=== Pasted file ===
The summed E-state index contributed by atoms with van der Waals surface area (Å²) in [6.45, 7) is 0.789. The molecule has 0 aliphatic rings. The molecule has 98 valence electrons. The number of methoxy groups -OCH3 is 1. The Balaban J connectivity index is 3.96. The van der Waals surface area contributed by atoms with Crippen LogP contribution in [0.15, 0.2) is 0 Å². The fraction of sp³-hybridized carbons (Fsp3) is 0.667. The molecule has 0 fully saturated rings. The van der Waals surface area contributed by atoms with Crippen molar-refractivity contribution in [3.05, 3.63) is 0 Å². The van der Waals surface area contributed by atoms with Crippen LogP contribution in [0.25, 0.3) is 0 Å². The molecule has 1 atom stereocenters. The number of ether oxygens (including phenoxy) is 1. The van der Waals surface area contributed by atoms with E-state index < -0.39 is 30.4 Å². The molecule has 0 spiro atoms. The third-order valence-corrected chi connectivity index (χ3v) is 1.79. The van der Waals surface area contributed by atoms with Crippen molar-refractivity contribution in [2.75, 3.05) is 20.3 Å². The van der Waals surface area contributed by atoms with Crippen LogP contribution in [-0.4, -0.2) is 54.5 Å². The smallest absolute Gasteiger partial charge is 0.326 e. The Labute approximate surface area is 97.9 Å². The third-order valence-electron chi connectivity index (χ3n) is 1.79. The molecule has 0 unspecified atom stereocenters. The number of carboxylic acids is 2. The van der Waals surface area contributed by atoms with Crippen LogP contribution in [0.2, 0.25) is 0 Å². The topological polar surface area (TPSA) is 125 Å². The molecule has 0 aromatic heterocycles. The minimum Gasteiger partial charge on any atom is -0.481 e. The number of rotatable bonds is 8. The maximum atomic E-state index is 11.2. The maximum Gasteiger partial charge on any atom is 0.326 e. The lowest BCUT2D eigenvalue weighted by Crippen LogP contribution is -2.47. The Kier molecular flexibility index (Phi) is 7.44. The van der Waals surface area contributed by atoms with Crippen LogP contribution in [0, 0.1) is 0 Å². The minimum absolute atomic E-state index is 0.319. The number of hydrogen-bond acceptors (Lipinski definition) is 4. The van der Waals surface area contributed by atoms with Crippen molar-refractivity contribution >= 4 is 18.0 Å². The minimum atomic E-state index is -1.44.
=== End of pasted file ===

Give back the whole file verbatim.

The summed E-state index contributed by atoms with van der Waals surface area (Å²) in [6.45, 7) is 0.789. The molecule has 0 aliphatic rings. The molecule has 98 valence electrons. The number of methoxy groups -OCH3 is 1. The Balaban J connectivity index is 3.96. The van der Waals surface area contributed by atoms with Crippen LogP contribution in [0.15, 0.2) is 0 Å². The fraction of sp³-hybridized carbons (Fsp3) is 0.667. The molecule has 0 fully saturated rings. The van der Waals surface area contributed by atoms with Crippen molar-refractivity contribution in [3.05, 3.63) is 0 Å². The van der Waals surface area contributed by atoms with Crippen LogP contribution in [0.25, 0.3) is 0 Å². The molecule has 1 atom stereocenters. The number of ether oxygens (including phenoxy) is 1. The van der Waals surface area contributed by atoms with E-state index < -0.39 is 30.4 Å². The molecule has 0 spiro atoms. The third-order valence-corrected chi connectivity index (χ3v) is 1.79. The van der Waals surface area contributed by atoms with Crippen molar-refractivity contribution in [2.75, 3.05) is 20.3 Å². The van der Waals surface area contributed by atoms with Crippen LogP contribution in [-0.4, -0.2) is 54.5 Å². The smallest absolute Gasteiger partial charge is 0.326 e. The Labute approximate surface area is 97.9 Å². The third-order valence-electron chi connectivity index (χ3n) is 1.79. The molecule has 0 unspecified atom stereocenters. The number of carboxylic acids is 2. The van der Waals surface area contributed by atoms with Crippen LogP contribution in [0.2, 0.25) is 0 Å². The topological polar surface area (TPSA) is 125 Å². The molecule has 0 aromatic heterocycles. The minimum Gasteiger partial charge on any atom is -0.481 e. The number of rotatable bonds is 8. The maximum atomic E-state index is 11.2. The maximum Gasteiger partial charge on any atom is 0.326 e. The lowest BCUT2D eigenvalue weighted by Crippen LogP contribution is -2.47. The Kier molecular flexibility index (Phi) is 7.44. The van der Waals surface area contributed by atoms with Crippen LogP contribution in [0, 0.1) is 0 Å². The minimum absolute atomic E-state index is 0.319. The number of hydrogen-bond acceptors (Lipinski definition) is 4. The van der Waals surface area contributed by atoms with Crippen molar-refractivity contribution >= 4 is 18.0 Å². The minimum atomic E-state index is -1.44.